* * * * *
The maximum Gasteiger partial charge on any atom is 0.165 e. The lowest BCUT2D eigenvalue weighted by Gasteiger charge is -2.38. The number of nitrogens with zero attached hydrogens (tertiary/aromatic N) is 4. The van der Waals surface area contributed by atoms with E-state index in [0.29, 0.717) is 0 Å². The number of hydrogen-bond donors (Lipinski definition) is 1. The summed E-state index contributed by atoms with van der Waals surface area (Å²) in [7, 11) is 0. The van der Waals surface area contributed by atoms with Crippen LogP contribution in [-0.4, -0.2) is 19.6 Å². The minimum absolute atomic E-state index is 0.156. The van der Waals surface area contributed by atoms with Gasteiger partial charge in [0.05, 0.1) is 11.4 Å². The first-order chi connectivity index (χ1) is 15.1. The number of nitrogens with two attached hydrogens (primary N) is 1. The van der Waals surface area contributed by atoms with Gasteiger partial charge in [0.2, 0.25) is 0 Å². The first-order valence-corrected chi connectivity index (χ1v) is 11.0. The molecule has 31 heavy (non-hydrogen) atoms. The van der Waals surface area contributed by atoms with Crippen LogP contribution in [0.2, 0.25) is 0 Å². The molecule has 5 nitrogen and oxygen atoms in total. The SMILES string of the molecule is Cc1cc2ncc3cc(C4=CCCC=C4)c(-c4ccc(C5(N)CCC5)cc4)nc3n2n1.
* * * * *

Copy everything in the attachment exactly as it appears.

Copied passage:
The maximum Gasteiger partial charge on any atom is 0.165 e. The lowest BCUT2D eigenvalue weighted by Gasteiger charge is -2.38. The number of nitrogens with zero attached hydrogens (tertiary/aromatic N) is 4. The van der Waals surface area contributed by atoms with E-state index in [0.29, 0.717) is 0 Å². The number of hydrogen-bond donors (Lipinski definition) is 1. The summed E-state index contributed by atoms with van der Waals surface area (Å²) in [7, 11) is 0. The van der Waals surface area contributed by atoms with Crippen LogP contribution in [-0.4, -0.2) is 19.6 Å². The minimum absolute atomic E-state index is 0.156. The van der Waals surface area contributed by atoms with Gasteiger partial charge in [0.05, 0.1) is 11.4 Å². The first-order chi connectivity index (χ1) is 15.1. The number of nitrogens with two attached hydrogens (primary N) is 1. The van der Waals surface area contributed by atoms with Gasteiger partial charge in [0.2, 0.25) is 0 Å². The first-order valence-corrected chi connectivity index (χ1v) is 11.0. The molecule has 31 heavy (non-hydrogen) atoms. The van der Waals surface area contributed by atoms with Crippen LogP contribution in [0.2, 0.25) is 0 Å². The molecule has 5 nitrogen and oxygen atoms in total. The SMILES string of the molecule is Cc1cc2ncc3cc(C4=CCCC=C4)c(-c4ccc(C5(N)CCC5)cc4)nc3n2n1.